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Immigration reform takes giant leap forward with Senate vote (+video)

Senators think they have to pass immigration reform overwhelmingly to persuade the House to play ball. They paved the way for that to happen by passing an important amendment Monday.

By Staff writer / June 24, 2013

Sen. Bob Corker (R) of Tennessee speaks with reporters at the Capitol in Washington Monday. A measure he crafted with Sen. John Hoeven (R) of North Dakota would amend the comprehensive immigration reform bill to double the size of the US Border Patrol and complete 700 miles of fencing on the border with Mexico.

J. Scott Applewhite/AP



The Senate took a giant leap toward passing an immigration reform bill on Monday by approving a bipartisan amendment promising a border security “surge.”

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The 67-to-27 vote opens the door for a dozen or more Senate Republicans to help assure the bill’s overwhelming final passage before week’s end. Fifteen Republicans – one third of the party conference – voted in favor of the measure.

The compromise amendment broke the Senate’s stalemate on immigration – finding long-sought middle way between Republican requirements of stiffer border security and Democratic demands that the path to citizenship for those in the country illegally not be delayed indefinitely. It brought a number of Republicans into the immigration reform fold and firmed up support among some conservative-leaning Democrats.

“The bill has been improved dramatically tonight by this vote, there’s no question” says Sen. Bob Corker (R) of Tennessee, who crafted the amendment with Sen. John Hoeven of North Dakota and the main bill's bipartisan "Gang of Eight" authors.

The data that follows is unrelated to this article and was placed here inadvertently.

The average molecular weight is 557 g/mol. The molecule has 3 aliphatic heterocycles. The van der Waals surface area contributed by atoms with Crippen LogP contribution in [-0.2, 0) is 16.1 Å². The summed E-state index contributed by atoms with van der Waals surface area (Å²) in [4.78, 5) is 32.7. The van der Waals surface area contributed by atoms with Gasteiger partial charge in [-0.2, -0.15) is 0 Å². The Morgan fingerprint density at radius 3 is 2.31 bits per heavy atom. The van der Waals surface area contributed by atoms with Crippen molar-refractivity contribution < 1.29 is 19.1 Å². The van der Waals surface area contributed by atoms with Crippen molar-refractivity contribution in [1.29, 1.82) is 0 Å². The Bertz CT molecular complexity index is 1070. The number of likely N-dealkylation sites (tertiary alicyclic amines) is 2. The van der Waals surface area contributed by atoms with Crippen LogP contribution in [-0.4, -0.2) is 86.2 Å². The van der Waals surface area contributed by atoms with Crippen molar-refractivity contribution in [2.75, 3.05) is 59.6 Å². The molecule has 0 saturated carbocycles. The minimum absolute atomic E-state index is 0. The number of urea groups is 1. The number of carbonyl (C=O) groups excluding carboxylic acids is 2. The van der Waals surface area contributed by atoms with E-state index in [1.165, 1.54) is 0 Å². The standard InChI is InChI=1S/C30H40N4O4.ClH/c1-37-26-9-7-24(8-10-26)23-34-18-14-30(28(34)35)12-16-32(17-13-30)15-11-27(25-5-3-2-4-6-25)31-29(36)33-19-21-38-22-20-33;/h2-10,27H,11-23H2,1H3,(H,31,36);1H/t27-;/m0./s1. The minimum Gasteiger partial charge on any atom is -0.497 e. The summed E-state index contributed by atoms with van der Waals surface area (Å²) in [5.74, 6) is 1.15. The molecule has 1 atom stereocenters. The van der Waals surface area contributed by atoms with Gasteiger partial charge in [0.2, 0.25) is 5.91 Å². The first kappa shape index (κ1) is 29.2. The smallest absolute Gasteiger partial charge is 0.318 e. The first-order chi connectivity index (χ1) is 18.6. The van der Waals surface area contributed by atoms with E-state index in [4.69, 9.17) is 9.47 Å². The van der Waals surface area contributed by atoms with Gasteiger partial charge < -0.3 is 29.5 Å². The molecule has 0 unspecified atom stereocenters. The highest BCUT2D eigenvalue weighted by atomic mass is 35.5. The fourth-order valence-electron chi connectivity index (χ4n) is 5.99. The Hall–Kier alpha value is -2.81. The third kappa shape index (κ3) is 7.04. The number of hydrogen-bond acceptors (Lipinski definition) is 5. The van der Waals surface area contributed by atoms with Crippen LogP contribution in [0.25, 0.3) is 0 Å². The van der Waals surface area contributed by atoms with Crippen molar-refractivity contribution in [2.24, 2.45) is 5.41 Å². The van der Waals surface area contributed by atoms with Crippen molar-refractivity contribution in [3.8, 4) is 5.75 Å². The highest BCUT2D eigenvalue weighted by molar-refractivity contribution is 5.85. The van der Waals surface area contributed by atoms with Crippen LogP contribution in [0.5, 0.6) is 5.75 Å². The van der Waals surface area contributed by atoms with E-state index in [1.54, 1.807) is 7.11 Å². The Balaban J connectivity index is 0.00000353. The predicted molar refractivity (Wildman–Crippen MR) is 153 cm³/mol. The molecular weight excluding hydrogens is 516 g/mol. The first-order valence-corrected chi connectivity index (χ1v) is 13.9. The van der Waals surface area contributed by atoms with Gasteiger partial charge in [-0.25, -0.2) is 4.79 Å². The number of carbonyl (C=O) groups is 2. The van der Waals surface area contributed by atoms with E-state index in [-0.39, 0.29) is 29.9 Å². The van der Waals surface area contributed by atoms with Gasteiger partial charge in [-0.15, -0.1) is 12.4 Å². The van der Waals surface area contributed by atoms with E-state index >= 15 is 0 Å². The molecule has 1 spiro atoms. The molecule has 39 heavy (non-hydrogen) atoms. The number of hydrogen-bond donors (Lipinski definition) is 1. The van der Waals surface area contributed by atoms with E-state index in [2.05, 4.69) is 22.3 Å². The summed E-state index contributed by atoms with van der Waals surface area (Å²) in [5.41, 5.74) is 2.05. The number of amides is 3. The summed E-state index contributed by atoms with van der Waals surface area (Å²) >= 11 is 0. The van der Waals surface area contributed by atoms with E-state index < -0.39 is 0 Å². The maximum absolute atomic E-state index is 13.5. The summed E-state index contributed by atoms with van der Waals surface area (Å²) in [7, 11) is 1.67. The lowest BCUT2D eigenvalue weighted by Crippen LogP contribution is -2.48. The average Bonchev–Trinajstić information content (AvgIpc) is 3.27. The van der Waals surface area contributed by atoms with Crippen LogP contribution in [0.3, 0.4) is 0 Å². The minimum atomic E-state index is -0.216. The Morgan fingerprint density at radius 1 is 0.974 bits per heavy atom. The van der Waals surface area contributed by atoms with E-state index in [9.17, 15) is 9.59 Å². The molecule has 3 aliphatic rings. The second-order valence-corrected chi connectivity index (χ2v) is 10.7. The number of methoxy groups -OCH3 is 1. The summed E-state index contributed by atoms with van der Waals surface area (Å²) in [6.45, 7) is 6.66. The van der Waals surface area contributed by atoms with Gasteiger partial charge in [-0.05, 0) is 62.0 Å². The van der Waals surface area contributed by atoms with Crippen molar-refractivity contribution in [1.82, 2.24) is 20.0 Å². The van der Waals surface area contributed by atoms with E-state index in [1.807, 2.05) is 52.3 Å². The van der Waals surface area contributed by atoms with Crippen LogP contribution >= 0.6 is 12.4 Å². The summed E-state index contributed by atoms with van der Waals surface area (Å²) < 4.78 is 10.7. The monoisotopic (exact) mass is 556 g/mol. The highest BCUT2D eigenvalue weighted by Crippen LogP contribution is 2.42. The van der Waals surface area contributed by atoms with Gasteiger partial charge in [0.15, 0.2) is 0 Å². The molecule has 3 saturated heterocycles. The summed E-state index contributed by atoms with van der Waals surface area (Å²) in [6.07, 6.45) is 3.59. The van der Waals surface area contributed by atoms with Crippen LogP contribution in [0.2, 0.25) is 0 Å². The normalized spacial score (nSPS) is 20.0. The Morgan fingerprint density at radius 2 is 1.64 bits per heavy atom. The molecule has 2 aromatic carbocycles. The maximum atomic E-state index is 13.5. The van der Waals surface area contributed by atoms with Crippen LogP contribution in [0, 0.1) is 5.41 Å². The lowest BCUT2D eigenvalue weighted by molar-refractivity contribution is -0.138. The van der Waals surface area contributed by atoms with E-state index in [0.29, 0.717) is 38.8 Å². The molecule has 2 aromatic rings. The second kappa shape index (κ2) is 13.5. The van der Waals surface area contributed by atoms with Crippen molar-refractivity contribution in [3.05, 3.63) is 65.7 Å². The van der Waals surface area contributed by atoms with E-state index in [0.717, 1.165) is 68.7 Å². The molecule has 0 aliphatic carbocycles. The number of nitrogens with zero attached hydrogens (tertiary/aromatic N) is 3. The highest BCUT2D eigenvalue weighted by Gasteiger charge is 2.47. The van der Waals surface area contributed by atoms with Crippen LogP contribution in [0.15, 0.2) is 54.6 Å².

In addition to addressing border security, the amendment was important because it also incorporated amendments from Sens. Susan Collins (R) of Maine and Bernie Sanders (I) of Vermont that should swing more support to the final bill. And that process isn't finished. The discussions among Senator Corker, Senator Hoeven, and the Gang of Eight also laid the groundwork for amendments from other senators – such as Sen. Rob Portman (R) of Ohio – that could broaden the appeal of the bill further.

“Hopefully there will be other improvements made with other amendments, and my sense is we’re going to pass an immigration bill out of the United States Senate that is no doubt historic and I think is something very, very important for this nation,” Corker said.

The amendment's key provisions include:

  • More than 19,000 new border patrol agents by 2019, nearly doubling the size of the border patrol, and separately add some 3,500 more customs agents by 2017.
  • The construction of 700 miles of fencing along the US-Mexico border, up from 350 miles in the original legislation.
  • Specific border security materiel for each section of the border, from the number of video surveillance systems near Tucson to the number of ground sensors buried near San Diego, for example. Among the new assets will be four border surveillance drones and a clutch of Blackhawk helicopters for borderwide surveillance and enforcement.

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